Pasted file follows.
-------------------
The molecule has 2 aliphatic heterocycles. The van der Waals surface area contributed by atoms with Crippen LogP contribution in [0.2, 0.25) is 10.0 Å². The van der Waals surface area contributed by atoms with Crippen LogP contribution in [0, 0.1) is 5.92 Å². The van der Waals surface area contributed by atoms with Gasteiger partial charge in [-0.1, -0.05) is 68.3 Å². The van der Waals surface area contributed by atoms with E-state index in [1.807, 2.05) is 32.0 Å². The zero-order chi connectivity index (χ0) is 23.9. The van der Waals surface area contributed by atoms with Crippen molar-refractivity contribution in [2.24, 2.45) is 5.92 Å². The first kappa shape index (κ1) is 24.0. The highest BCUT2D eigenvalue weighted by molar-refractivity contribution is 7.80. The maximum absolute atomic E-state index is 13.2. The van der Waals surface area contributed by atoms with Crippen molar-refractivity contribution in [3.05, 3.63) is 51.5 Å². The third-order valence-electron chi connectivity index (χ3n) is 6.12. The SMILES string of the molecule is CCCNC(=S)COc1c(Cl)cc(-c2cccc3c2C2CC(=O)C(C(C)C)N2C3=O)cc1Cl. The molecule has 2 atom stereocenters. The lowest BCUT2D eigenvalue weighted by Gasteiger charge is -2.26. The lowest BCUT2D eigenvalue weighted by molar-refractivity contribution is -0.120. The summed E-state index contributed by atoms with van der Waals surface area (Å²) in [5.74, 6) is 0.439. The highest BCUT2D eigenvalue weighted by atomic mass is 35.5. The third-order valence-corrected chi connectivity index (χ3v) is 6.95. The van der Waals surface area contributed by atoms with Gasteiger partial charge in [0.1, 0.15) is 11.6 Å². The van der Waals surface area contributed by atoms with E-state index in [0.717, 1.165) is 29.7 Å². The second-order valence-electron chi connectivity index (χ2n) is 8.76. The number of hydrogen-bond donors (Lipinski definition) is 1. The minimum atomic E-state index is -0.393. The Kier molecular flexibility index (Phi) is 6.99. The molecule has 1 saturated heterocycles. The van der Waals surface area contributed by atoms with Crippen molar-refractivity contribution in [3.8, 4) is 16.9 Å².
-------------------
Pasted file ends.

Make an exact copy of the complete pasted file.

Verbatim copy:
The molecule has 2 aliphatic heterocycles. The van der Waals surface area contributed by atoms with Crippen LogP contribution in [0.2, 0.25) is 10.0 Å². The van der Waals surface area contributed by atoms with Crippen LogP contribution in [0, 0.1) is 5.92 Å². The van der Waals surface area contributed by atoms with Gasteiger partial charge in [-0.1, -0.05) is 68.3 Å². The van der Waals surface area contributed by atoms with E-state index in [1.807, 2.05) is 32.0 Å². The zero-order chi connectivity index (χ0) is 23.9. The van der Waals surface area contributed by atoms with Crippen molar-refractivity contribution in [2.24, 2.45) is 5.92 Å². The first kappa shape index (κ1) is 24.0. The highest BCUT2D eigenvalue weighted by molar-refractivity contribution is 7.80. The maximum absolute atomic E-state index is 13.2. The van der Waals surface area contributed by atoms with Crippen molar-refractivity contribution in [3.05, 3.63) is 51.5 Å². The third-order valence-electron chi connectivity index (χ3n) is 6.12. The SMILES string of the molecule is CCCNC(=S)COc1c(Cl)cc(-c2cccc3c2C2CC(=O)C(C(C)C)N2C3=O)cc1Cl. The molecule has 2 atom stereocenters. The lowest BCUT2D eigenvalue weighted by Gasteiger charge is -2.26. The lowest BCUT2D eigenvalue weighted by molar-refractivity contribution is -0.120. The summed E-state index contributed by atoms with van der Waals surface area (Å²) in [5.74, 6) is 0.439. The highest BCUT2D eigenvalue weighted by atomic mass is 35.5. The third-order valence-corrected chi connectivity index (χ3v) is 6.95. The van der Waals surface area contributed by atoms with Gasteiger partial charge in [0.1, 0.15) is 11.6 Å². The van der Waals surface area contributed by atoms with E-state index in [0.717, 1.165) is 29.7 Å². The second-order valence-electron chi connectivity index (χ2n) is 8.76. The number of hydrogen-bond donors (Lipinski definition) is 1. The minimum atomic E-state index is -0.393. The Kier molecular flexibility index (Phi) is 6.99. The molecule has 1 saturated heterocycles. The van der Waals surface area contributed by atoms with Crippen molar-refractivity contribution in [3.8, 4) is 16.9 Å².